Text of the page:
在德州農工大學當系主任的時候，有一天我在辦公廳外的走道上遇到秘書 Judy 和幾位教授正天南地北談得愉快。Judy 話多又不常思考，見我迎面走來，就沒頭沒腦的跟大夥說：「主任的頭髮好多好密。」
感謝父母的遺傳，我的頭髮的確濃密而又略捲，每次理髮一定要求理髮師狠狠的打薄一下，因此老是留了滿地散髮。聽 Judy 這麼一說，就隨口應到：「其實你們看到的我的 hair（頭髮）只不過是我真實 hair 數目的一半。」
這麼一句順其自然的應對，哪裡想到卻換得 Judy 一句曖昧的回答：「了解了，另外一半 hair（毛髮）一般人一定看不到！」眾人隨之哈哈大笑。
這是哪的話啊！我恍然大悟 Judy 的語義，便靈機一動，就著她的話以及大家的笑謔順勢應道：「如果按照妳的定義，你們所看到的我的 hair（毛髮）其實只是我所有 hair 的三分之一而已。」
英文不少短語或句子裡都會用到 hair，如：He is in one's hair. 這時，hair 已經和「毛髮」風馬牛不相干了，指的是：「他讓我心煩。」由此產生另一句話：Get out of my hair. 意思是「別來煩我，離得遠一點。」Judy 要是知道我的想法，也許真該離我的 hair 遠一點呢。
The English word "hair" can mean the hair on the head and body hair in general. Once translated into Chinese, its actual meaning depends on the context. Different interpretations can cause confusion. I am going to share a personal experience. You can draw your own conclusions after listening to the story.
It happened when I was working as the department head at Texas A&M University. One day, I walked past my secretary Judy who was talking with a few professors in the corridor. Judy was pretty chatty, sometimes speaking her mind quite frankly. Seeing me walking up to them, she commented: "Our department head has very thick hair".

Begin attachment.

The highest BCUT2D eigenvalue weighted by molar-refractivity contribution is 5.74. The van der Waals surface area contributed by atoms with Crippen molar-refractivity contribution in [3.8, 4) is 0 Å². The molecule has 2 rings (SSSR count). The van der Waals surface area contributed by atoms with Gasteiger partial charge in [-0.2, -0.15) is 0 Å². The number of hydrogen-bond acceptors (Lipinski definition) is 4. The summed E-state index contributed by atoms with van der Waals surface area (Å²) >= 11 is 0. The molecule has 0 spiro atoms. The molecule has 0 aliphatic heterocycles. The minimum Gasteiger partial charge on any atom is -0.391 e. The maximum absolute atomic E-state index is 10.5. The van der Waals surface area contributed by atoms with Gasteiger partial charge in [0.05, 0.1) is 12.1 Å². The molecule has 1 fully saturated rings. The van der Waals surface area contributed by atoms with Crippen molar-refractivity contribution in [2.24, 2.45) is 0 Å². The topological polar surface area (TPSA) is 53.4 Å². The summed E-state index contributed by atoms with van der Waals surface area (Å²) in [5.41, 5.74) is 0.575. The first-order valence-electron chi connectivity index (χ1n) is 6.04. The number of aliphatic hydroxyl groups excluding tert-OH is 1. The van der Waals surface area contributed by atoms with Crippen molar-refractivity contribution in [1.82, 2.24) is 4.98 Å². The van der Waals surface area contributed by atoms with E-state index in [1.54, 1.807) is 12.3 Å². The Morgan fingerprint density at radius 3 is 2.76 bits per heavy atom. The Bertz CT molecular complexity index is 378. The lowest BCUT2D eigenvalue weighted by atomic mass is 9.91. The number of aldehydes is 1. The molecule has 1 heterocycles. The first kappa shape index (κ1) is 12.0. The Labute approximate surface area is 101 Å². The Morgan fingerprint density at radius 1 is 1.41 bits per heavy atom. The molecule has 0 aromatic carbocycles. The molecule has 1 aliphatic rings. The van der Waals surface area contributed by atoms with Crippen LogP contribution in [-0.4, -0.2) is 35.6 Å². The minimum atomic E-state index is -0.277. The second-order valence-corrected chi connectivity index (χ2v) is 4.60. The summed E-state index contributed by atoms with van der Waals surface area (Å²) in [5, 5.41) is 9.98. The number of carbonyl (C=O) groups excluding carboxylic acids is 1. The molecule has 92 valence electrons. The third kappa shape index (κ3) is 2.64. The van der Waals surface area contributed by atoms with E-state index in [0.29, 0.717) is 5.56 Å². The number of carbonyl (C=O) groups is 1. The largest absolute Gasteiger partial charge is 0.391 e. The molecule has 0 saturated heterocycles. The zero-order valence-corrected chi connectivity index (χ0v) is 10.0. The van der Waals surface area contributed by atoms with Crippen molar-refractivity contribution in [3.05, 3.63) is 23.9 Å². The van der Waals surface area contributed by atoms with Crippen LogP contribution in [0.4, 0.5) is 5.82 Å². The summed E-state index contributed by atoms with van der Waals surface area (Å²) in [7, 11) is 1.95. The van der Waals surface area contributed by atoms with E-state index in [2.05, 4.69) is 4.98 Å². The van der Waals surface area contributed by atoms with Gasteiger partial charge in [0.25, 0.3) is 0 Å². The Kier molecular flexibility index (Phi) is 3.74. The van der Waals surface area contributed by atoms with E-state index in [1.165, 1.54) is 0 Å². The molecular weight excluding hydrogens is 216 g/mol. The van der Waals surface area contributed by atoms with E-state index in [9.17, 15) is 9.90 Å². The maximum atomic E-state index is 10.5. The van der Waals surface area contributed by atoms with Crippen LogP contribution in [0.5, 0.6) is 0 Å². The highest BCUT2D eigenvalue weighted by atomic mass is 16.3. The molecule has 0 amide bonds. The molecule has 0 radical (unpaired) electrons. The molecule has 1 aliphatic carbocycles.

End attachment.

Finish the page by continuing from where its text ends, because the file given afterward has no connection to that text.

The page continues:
Thanks to my parents' genes, I did have pretty thick and curly hair. Every time I went to the barber's, I would ask her to thin my hair generously. And there would always be a lot of hair on the floor at the end. Hearing July's comment, I replied casually: "What you are seeing is only half the amount of my hair."
But my spontaneous reply was interpreted in a different way. Judy responded with a mischievous comment: "I see. The other half cannot be seen by others." Everyone laughed.
What did she mean? In a second, I realised what Judy really meant, and I responded in the same vein. "According to your interpretation, what you are seeing is only one third of my hair."
This made the professors realise what I meant originally. But Judy was still at a loss, perhaps till this day.
There are a number of expressions involving "hair" in English. For example, "he is in one's hair". Here, hair has nothing to do with physical hair. Rather, it means "He is bothering me". From this, another expression is derived: "Get out of my hair", which means "Leave me alone".
If Judy had known what I meant, perhaps she would have left my hair alone in the first place.
This article was originally published in Chinese in the United Daily News (18 May, 2015).
26 May, 2015